Each of the following had a “theirs alone” style unlike any other being published in the magazine. That’s a wonderful thing, and difficult to do in a crowded cartoonist universe; each brought something else to the drawing paper as well — sometimes easily defined (see Dean Vietor’s work, for example: I’ve mentioned his thrilling wild energetic drawings before on the Spill), and sometimes not.

So here, in alphabetical order are some (not all!) of those fun at first sight New Yorker artists …Addams, Arno (Peter & Ed), Charles Barsotti, Whitney Darrow, Chon Day, Alan Dunn, Dana Fradon, Helen Hokinson, Nurit Karlin, Anatol Kovarsky, Robert Kraus, Frank Modell, Mary Petty, Price (George & Garrett), Gardner Rea, Donald Reilly, Carl Rose, Al Ross, Charles Saxon, Bernie Schoenbaum, Barbara Shermund, Otto Soglow, Steig, Steinberg, James Stevenson, Richard Taylor, Thurber, Dean Vietor, Robert Weber, Gluyas Williams, Gahan Wilson, and Jack Ziegler.

The Rea Irvin Talk Masthead Watch:

Would love to report that Rea Irvin’s iconic design had returned (it’s been collecting dust since it was replaced by a redraw(!) in the Spring of 2017). But such is not the case. Bah, humbug.

Read about it here.

Here’s what we’re missing:

 

 

 

The Swann Cartoon Auction Is Back!; Today’s Daily Cartoonist & Cartoon

The Swann Illustration Auction, postponed because of you-know-what, is now on for July 16th. The catalog isn’t online as of this morning, but you can see what’s up for grabs, including original work by some of the masters: Helen Hokinson, Charles Addams, William Steig, Barbara Shermund, Frank Modell (whose Don’t Trust Anyone Over 10 drawing appears here), Edward Sorel, Lee Lorenz, Charles Martin (C.E.M), Gahan Wilson, George Booth (see below), Richard Taylor, and more.  Go here to see for yourself.

(Work by New Yorker artists begins in earnest in the lot #200 range, but there are New Yorker artist pieces sprinkled elsewhere. For instance, if you go to lot #121 you’ll find a non-New Yorker piece by the great Rea Irvin).

Left: original George Booth cover art (published April 19, 1993) Lot #213

 

— My thanks to Stephen Nadler of Attempted Bloggery for passing along word of the auction.

 

 

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Today’s Daily Cartoonist & Cartoon

Farley Katz on going back out there.

Mr. Katz has been contributing to The New Yorker since

2007. Visit his website here.

The Monday Tilley Watch, The New Yorker Issue Of June 29, 2020

The Cover: a beauty by Diana Ejaita. Her third for the magazine — read about her others here.

The Cartoonists:

The Cartoons:

The Bruce Eric Kaplan drawing — it’s on page 39 — ever-so-vaguely reminded me of this National Lampoon “Vacation” scene (and that reminded me of the whole movie — not a bad way to begin the week).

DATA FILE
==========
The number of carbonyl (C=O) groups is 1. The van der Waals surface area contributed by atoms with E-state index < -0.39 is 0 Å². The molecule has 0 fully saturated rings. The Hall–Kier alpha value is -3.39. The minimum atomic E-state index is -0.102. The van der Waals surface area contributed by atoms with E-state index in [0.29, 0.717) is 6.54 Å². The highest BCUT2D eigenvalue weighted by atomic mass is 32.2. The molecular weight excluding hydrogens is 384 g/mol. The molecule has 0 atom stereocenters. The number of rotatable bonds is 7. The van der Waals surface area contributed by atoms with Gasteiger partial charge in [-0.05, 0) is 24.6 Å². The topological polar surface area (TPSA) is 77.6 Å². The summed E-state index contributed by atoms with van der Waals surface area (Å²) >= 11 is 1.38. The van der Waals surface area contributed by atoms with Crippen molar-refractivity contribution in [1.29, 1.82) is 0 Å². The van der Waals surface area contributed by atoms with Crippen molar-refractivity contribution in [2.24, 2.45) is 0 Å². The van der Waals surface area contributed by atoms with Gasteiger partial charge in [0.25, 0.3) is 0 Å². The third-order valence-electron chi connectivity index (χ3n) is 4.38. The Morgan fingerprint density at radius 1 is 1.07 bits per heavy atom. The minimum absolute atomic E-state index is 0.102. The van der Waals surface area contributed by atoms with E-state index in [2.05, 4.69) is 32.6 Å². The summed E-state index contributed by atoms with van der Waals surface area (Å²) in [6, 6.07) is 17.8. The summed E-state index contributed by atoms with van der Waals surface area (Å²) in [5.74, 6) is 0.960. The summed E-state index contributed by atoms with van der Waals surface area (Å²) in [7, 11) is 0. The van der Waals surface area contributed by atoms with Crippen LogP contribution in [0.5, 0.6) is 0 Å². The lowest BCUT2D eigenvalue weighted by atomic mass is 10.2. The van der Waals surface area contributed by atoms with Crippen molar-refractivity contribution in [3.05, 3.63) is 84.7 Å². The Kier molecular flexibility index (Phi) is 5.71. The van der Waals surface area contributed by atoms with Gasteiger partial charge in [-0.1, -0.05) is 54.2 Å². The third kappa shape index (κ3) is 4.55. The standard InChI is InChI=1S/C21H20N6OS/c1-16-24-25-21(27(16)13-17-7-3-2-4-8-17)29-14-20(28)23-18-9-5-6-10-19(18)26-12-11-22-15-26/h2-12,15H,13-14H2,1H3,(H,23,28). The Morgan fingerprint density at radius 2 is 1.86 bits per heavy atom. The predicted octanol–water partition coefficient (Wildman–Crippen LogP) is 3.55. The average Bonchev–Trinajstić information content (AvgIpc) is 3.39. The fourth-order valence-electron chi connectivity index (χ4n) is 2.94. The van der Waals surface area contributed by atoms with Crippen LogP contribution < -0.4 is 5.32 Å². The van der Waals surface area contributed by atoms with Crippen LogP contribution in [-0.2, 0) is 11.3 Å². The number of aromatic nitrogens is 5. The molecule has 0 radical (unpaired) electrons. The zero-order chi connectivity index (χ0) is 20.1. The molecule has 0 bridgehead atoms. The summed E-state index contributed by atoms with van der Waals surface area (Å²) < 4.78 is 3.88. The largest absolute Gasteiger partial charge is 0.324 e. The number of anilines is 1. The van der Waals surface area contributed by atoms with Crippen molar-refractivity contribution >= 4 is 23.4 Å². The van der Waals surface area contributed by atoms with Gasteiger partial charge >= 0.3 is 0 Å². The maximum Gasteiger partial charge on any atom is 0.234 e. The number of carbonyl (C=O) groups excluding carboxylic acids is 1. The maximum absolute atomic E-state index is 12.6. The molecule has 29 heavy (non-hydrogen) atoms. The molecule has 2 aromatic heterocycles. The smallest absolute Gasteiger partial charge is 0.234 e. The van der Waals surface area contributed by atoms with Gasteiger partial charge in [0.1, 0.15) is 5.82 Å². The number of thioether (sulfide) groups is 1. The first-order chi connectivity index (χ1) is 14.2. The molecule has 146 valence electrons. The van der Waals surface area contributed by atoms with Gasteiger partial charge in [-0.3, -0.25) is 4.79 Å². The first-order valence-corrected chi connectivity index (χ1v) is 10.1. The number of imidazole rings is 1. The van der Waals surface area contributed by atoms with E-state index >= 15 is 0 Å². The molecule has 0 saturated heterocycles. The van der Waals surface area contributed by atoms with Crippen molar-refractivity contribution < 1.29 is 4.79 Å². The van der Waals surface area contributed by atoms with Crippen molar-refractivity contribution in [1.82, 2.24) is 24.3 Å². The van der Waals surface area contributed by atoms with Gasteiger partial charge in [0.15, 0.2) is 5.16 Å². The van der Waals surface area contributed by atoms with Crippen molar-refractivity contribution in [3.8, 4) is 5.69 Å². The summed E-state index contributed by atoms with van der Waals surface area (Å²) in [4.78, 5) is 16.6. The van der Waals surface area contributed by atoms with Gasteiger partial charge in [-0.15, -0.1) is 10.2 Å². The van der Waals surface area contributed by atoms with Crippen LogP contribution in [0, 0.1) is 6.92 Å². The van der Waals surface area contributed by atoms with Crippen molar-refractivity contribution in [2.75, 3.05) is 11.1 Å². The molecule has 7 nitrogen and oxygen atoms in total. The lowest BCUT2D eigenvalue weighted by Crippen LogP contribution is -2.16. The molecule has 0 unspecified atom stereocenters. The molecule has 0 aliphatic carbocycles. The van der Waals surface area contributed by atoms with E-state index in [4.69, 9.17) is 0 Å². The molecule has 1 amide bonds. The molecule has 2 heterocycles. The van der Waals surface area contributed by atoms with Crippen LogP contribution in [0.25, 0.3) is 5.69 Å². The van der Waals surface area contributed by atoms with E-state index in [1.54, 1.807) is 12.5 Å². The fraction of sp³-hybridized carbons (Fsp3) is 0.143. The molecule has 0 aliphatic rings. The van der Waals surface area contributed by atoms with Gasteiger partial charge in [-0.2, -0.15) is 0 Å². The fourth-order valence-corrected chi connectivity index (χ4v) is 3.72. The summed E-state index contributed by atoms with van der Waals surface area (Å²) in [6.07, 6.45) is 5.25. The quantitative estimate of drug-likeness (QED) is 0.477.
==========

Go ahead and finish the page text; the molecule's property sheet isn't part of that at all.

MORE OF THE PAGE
Charlie Hankin’s funny quinoa drawing (p.50) made me briefly search my cartoonist memory bank for the correct pronunciation of “quinoa” — a word I’ve heard spoken a-plenty, but not one I’ve spoken (maybe ever). Tom Toro’s bats drawing (p.45) is also fun. I wonder how many bat drawings have been published in The New Yorker with a bat or bats central to the cartoon’s idea, not just background bats.

P.C. Vey’s drawing (p.46) caught my attention for two reasons: 1. it’s funny, and 2. it’s funny that the central character (the fish in the fishbowl) is so small. Finally, a nice surprise to see a magic carpet drawing (courtesy of Victoria Roberts), and see Joe Dator go big (on p. 26) with his museum piece.

The Rea Irvin Talk Masthead Watch: go here to read up on the eighty-sixing of Mr. Irvin’s iconic design for The Talk Of The Town back in the Spring of 2017. Here’s what we’re missing…

The Monday Tilley Watch, The New Yorker Issue Of June 22, 2020

The CoverHere’s the magazine’s feature exploring this exceptionally powerful cover by Kadir Nelson.

 

The Cartoonists:

The Cartoons:

First, a little paperwork: sorry the screen grab above is fuzzy. I’ll attempt to fix before the day is done.

Thirteen cartoons this week, plus a full page Sketchbook by Barry Blitt. Two of the cartoons caught my eye this week. The first is by Ellis Rosen (it’s on page 78). It’s an idea that beautifully blends a past time situation oft seen in the magazine  — the writer in the coffee shop — with our present time. A rock-solid idea, well executed. And, not least, funny. And that also describes Maggie Larson’s ice cream truck and gelato truck drawing (p.84): it’s an evergreen cartoon — it will be understood and enjoyed for years to come.  Applause, applause!

The Rea Irvin Talk Masthead Watch:

I’d love to report that the above Rea Irvin iconic design has returned as the magazine’s Talk heading, but nooooo. Read about its removal here.